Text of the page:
Dan McKeon delivers an immersive and suspenseful tale of one teen assassin who has always followed orders and never questioned those giving them. When things don’t go to plan ‘Wendy’ finds herself facing a rabbit hole of questions as she deciphers what’s good and bad while coming to her own conclusion. It’s part- coming-of-age part-morality check as the ‘agency’ giving the orders begin to reveal themselves as not so reputable.
Through the multiple missions and names she takes ‘Wendy’ begins to realise even if you eliminate bad people, there will always be someone else innocent effected by it. That is without mentioning if the target even is bad in the first place.
“Even those who do bad things have people who care about them, and their loss effects them…”
There’s a certain depth to that morality where choice and accountability of one’s actions make you as a reader question everything. It’s immersive and dark sometimes – death always is but our main character keeps things light hearted and you find yourself rooting for her because she is a force for good. You can give a person all the assassin training in the world and try to engineer out all human elements but they are still human and perhaps that message is at the centre of a great story that I took my time reading.
While there are plenty of concepts that are original and they merge with others that we’ve seen before in spy thrillers; it’s always the abandoned warehouse for a meeting point but the bubble gum idea is genius and of course fun. Although there is some violence there isn’t anything too graphic so I’d recommend this book to older teens and above and to anyone who enjoys a spy thriller with a difference. Highly enjoyable.
5 Stars – This Review First Premiered via Reedsy Discovery
Fun, unconventional easy-to-read comedy that never takes itself too seriously while delivering a good story with plenty of laughs…
Drew Purcell steps out of conformity and bravely delivers a book that many ‘literary’ snooty types will look down on through their noses but not me because this was an awesome and fun read! Comedy in the present day is hard to find, good comedy is even rarer and while this book has all the feels of a mid 2000’s gross-out comedy it is so much more.
Welcome to Shadybrook; a Californian town that has seen better days and where there is always a mystery to be solved, from the legendary ‘Route 66 Apeman’ to the whereabouts of a Native American Relic.
‘I don’t think anyone consciously chooses to live here, but it has its way of sucking people in…’
Of course there are Scooby Doo vibes as the narration even comes from the eyes of a dog. Our two main characters ‘Mickey’ and ‘Charlie’ have resided here all their lives and decide to join citizen driven police patrol effort with a view to pick up women. Their efforts seem to succeed albeit comedically and so the makings of a crime fighting group is formed.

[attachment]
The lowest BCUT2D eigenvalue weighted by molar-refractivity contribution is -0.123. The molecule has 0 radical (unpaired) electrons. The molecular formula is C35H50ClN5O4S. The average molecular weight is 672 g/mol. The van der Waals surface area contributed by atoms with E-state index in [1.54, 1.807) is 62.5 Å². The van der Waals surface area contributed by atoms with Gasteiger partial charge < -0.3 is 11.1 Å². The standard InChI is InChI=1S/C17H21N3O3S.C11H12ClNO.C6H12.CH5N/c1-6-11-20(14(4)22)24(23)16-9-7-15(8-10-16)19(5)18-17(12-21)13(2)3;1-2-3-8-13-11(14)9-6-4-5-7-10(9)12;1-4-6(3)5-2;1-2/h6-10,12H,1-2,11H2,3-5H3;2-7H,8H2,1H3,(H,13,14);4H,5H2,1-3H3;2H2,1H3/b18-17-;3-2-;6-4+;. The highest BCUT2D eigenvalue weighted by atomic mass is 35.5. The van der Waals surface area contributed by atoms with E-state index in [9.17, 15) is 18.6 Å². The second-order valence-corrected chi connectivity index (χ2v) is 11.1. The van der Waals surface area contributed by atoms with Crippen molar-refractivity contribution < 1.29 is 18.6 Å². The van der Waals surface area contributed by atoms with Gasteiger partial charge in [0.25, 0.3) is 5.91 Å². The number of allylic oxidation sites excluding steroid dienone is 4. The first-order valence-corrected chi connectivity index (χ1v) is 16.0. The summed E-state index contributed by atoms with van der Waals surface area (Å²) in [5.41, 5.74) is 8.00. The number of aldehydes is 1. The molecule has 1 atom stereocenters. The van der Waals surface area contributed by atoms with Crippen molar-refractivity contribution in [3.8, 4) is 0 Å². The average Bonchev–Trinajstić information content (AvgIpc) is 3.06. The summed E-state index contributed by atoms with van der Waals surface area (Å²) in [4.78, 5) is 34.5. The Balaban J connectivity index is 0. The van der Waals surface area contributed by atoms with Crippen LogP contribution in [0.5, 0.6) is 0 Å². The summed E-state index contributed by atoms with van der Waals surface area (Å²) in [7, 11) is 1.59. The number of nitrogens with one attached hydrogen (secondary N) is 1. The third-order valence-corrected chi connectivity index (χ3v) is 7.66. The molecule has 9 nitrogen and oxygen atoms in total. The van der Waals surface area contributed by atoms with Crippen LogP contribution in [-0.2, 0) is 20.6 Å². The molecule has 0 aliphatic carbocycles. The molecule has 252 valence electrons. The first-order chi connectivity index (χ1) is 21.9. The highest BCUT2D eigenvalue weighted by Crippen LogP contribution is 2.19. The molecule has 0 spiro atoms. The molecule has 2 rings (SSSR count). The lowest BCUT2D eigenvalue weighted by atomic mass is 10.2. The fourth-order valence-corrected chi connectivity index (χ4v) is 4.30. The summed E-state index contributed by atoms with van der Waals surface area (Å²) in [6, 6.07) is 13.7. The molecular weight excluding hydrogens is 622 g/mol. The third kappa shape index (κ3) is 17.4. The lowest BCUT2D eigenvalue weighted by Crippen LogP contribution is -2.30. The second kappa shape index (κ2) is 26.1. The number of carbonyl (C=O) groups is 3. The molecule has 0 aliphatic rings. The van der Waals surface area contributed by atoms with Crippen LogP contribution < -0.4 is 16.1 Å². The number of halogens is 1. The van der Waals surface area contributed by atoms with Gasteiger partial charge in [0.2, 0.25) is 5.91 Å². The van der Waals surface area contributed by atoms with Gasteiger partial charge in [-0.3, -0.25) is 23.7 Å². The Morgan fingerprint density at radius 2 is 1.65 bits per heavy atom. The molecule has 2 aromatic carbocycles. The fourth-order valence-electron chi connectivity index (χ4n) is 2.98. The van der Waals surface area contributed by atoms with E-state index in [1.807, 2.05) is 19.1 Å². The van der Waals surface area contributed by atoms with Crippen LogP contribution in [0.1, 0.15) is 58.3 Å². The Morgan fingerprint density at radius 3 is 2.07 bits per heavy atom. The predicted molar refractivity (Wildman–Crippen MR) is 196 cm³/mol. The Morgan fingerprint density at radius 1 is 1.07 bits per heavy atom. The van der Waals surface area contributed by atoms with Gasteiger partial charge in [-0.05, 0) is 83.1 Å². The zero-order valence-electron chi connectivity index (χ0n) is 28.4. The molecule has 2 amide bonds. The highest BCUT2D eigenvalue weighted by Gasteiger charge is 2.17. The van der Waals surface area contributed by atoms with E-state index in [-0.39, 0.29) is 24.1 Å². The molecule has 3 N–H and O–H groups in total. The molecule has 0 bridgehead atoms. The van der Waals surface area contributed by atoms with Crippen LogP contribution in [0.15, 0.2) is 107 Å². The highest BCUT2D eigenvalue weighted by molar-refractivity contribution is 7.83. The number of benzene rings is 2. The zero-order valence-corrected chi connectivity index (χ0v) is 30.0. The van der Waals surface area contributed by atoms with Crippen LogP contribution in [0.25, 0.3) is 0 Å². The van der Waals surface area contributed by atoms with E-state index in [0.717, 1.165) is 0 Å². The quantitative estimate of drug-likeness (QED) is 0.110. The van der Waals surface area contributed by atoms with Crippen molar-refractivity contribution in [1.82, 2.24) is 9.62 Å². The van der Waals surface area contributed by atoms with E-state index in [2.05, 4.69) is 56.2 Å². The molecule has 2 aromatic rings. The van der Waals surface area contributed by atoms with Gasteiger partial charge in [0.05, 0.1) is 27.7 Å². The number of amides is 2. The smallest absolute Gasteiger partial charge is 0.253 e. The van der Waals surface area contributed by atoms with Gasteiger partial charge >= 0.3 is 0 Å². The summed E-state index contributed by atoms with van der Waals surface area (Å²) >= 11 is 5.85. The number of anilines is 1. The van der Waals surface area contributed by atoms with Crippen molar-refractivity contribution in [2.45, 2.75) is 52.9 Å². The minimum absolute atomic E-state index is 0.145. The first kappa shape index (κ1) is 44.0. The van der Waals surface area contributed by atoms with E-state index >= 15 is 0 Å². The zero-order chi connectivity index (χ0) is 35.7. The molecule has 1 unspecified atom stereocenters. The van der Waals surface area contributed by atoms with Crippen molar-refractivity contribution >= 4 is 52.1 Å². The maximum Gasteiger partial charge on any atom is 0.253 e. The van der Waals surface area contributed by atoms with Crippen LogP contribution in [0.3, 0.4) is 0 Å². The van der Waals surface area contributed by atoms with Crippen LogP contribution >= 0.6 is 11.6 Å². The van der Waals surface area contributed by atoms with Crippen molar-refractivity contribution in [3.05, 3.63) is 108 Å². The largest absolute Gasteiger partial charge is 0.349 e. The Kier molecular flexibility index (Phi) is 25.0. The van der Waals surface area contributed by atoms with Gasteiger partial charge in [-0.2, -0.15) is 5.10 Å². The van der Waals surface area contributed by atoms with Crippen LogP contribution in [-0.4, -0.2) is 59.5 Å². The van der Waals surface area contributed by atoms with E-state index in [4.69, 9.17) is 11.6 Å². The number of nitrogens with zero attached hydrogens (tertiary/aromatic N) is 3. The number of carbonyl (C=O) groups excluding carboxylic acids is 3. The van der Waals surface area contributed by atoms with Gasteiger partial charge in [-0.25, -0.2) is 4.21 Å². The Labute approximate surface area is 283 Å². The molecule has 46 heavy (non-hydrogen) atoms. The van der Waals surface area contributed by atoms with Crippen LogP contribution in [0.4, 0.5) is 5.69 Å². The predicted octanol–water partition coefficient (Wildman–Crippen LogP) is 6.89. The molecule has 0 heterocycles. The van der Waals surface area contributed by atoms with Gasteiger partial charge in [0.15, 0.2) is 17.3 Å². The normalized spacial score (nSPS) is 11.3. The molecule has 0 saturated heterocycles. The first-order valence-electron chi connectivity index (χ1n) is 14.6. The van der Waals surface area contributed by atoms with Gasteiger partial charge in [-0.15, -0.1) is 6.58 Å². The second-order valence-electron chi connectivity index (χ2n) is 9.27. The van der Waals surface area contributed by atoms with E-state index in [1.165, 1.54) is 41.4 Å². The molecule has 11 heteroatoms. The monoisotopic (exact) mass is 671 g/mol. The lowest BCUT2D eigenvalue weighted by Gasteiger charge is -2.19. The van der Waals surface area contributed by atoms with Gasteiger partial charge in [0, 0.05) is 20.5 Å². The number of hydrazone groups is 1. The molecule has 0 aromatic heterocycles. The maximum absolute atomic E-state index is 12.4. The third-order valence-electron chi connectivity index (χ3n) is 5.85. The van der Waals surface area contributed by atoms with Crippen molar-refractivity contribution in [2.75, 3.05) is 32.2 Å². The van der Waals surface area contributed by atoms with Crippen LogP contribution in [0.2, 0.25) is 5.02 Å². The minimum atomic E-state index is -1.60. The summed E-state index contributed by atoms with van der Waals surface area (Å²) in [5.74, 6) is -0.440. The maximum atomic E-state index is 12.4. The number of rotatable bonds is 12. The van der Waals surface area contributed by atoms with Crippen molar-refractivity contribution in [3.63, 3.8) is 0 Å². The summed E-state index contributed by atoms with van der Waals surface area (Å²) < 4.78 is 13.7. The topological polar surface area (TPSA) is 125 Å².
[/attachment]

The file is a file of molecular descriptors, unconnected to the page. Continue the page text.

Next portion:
There are cool and fun references left, right and centre which take a jab at so many different things from tropes seen in story telling to modern entrepreneur business types and there is even a wealth of awesome music that is laid out after the story. Comedy is a hard thing to get right and Purcell succeeds most of the time by putting in as much as he can throughout – the stuff that didn’t land for me was the few references I didn’t know of but most of the time I found the book to be a fun and sometimes metaphorical look at the world with even some forth wall breaking. For some unconventional and unique fun I’d happily recommend this to anyone looking for that. This is comedy done right.
4 Stars – This review first premiered via Reedsy Discovery
A short but fun sci-fi story with great world building, action and some laughs…
Ginger is a care free bounty hunter on a mission to Mars where he finds himself getting into more trouble than good and his story is exactly what the title suggests. Even if this tale feels a little brief the science fiction world building stands out and the themes are captured well in this setting. Life is cheap, there’s sex and violence on the surface of this red planet and our cynical hero sees it first hand near enough everywhere.
The setting is paired with a writing style that I found to be executed very well – its a very easy read with some fun comedic elements. It doesn’t take itself too seriously and along with everything else this short book makes for a good read. For what starts out as a slowly paced introduction of this well imagined world soon picks up and is constantly moving forward much like the pages which turn; I was able to read this one in just a sitting.
Ginger is likeable and makes for a different type of hero. It would appear trouble and unpredictability follow him no matter where he goes. His final destination, we’ll have to find out next time as the story ends on a cliff-hanger.
Anyone who enjoys space sci fi with some adult themes will enjoy this one.
4 Stars – This review first premiered via Reedsy Discovery